As we have seen, societies organised in such a way that diligently ensures the coupling between cultivation and preservation of nature by guaranteeing its perpetual regeneration enjoy specific spiritual and material qualities. In contrast to those societies that exploit nature to dominate and distance it in the name of a supposedly superior spirituality, they possess qualities that are indispensable to developing the individuality of all while also maintaining the commons. As sensed by Thomas Jefferson – the great advocate of agrarian democracy and enemy of latifundia (large estates specialising in agriculture destined for export), cotton and tobacco planters, and a physiocracy that was already fully extractivist – the exploitation of nature and of human beings are two sides of the same coin.[9]

the exploitation of nature and of human beings are two sides of the same coin

So, greening citizenship – by incorporating philosophies of perpetual regeneration; creating and caring for common spaces; practising custodianship of the shared environment that preserves conditions and opportunities for all to experience and, therefore, sharing with every member of the community the possibilities for individuation, contribution and exploration that give meaning to life – is an ‘ecosystemic’ solution which, far from being utopian, is within reach of everyone. This has been clearly shown by the many actions of the Occupy and Reclaim the Streets movements, such as the establishment of villages at the heart of occupied urban spaces, as well as by residents’ creation of shared gardens, sociable street furniture or neighbourhood-level urban renewal plans. Ultimately, what the slogan “Under the paving stones, a vegetable garden” teaches us is that the opportunity for self-government, rather than being an unachievable dream or a distant utopia, lies right under our feet. It’s up to us to seize it.

A first draft of this article was prepared for the Brussels Ecosystems conference organised by Metrolab in October 2019.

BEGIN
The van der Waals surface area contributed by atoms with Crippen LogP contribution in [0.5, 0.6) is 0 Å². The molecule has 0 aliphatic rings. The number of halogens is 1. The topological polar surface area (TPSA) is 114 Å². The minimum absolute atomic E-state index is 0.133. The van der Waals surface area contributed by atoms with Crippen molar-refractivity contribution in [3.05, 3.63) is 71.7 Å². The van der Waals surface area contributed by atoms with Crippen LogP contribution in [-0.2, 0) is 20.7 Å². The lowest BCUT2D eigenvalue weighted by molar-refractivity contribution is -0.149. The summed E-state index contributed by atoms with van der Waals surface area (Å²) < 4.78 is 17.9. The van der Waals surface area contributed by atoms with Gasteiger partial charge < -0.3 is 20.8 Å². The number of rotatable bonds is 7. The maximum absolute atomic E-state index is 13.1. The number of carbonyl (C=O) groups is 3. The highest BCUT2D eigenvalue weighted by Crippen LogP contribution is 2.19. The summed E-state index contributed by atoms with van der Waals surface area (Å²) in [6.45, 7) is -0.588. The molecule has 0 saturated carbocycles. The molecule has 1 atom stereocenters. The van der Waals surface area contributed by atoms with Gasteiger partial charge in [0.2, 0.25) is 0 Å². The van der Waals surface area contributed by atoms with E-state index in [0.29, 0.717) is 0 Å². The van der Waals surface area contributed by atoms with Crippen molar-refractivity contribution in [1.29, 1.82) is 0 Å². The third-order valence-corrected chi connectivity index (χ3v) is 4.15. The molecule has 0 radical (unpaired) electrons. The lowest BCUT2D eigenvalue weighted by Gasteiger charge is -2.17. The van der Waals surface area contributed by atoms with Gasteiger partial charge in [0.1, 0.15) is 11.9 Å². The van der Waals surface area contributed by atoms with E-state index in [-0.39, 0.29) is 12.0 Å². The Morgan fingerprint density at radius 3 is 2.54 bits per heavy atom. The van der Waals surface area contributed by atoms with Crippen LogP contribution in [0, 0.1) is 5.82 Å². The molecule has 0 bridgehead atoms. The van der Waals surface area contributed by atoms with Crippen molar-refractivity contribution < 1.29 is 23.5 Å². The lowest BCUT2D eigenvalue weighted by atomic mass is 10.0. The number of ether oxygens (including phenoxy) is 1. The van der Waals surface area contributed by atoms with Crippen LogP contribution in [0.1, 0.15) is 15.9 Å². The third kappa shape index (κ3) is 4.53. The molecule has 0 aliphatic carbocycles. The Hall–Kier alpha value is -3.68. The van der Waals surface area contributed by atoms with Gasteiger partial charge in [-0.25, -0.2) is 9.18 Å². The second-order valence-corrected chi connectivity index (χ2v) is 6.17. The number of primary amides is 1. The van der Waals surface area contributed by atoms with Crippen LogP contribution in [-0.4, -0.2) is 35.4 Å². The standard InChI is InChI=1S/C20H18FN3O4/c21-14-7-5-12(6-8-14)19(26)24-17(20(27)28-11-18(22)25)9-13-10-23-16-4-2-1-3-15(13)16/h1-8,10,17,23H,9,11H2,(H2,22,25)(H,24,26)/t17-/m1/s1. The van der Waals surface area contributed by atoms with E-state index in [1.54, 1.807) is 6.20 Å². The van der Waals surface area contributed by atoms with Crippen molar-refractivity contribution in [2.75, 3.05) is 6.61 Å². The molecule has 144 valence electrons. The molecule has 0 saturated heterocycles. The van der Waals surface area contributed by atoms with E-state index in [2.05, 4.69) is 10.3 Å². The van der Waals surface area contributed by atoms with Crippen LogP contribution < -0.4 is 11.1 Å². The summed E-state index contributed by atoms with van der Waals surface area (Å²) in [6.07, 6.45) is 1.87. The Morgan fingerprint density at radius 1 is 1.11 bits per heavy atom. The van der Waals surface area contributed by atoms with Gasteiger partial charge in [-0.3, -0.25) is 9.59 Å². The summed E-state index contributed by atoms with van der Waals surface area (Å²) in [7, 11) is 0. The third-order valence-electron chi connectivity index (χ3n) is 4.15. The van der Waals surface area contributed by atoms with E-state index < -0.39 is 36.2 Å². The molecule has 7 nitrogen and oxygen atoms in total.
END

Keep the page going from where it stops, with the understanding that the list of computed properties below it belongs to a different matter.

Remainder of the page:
[1] This expression can be found in Kant’s Answering the Question: What Is Enlightenment? (Beantwortung der Frage: Was ist Aufklärung?. 1784).It is reprised by Jürgen Habermas in The Structural Transformation of the Public Sphere: An Inquiry into a Category of Bourgeois Society (1962, trans. 1989). The “public use of reason” is inherent to the “bourgeois public sphere”, which develops to scrutinise and criticise the government. It comprises a thinking and “enlightened” public.
[2] Aristotle, Politics, Book III.
[3] For more on this and the question of the shared garden, see Joëlle Zask. La démocratie aux champs. Paris : La Découverte (“Les Empêcheurs de penser en rond” series). 2016. On the geometric and inorganic conception of the public square, see J. Zask. Quand la place devient publique. Lormont : Le Bord de l’Eau Éditions (“Les Voies du politique” series). 2018.
[4] The Ideal City of Urbino, also known as the Urbino panel, is a wooden panel painted between 1480 and 1510. It is one of three very similar unattributed Italian Renaissance paintings which are referred to by the location where they are now stored, the other two being The Ideal City of Baltimore and The Ideal City of Berlin.
[5] Alessia de Biase, Albert Levy, and María A. Castrillo Romón. “Éditorial. Patrick Geddes en héritage”. Espaces et sociétés. Vol. 167, no. 4. 2016. pp. 7-25. This issue is entirely dedicated to Sir Patrick Geddes.
[6] Frederick Jackson Turner. “The Significance of the Frontier in American History“. A paper read at the meeting of the American Historical Association in Chicago, 12 July 1893, during the World Columbian Exposition.
[7] Ralph Waldo Emerson. The Works of Ralph Waldo Emerson, in 12 vols. Fireside Edition. Boston and New York. 1909. Vol. 7, Chap. 4. “Farming”. [Available online] <> .
[8]Marcia Langton. “Burning questions: emerging environmental issues for indigenous peoples in northern Australia. Darwin : Northern Territory University, Centre for Indigenous Natural and Cultural Resource Management. 1998
[9] For more on the different branches of American agrarianism and Jefferson’s position, see Thomas P. Govan. “Agrarian and Agrarianism: A Study in the Use and Abuse of Words”. The Journal of Southern History. Vol. 30, No. 1, 1964.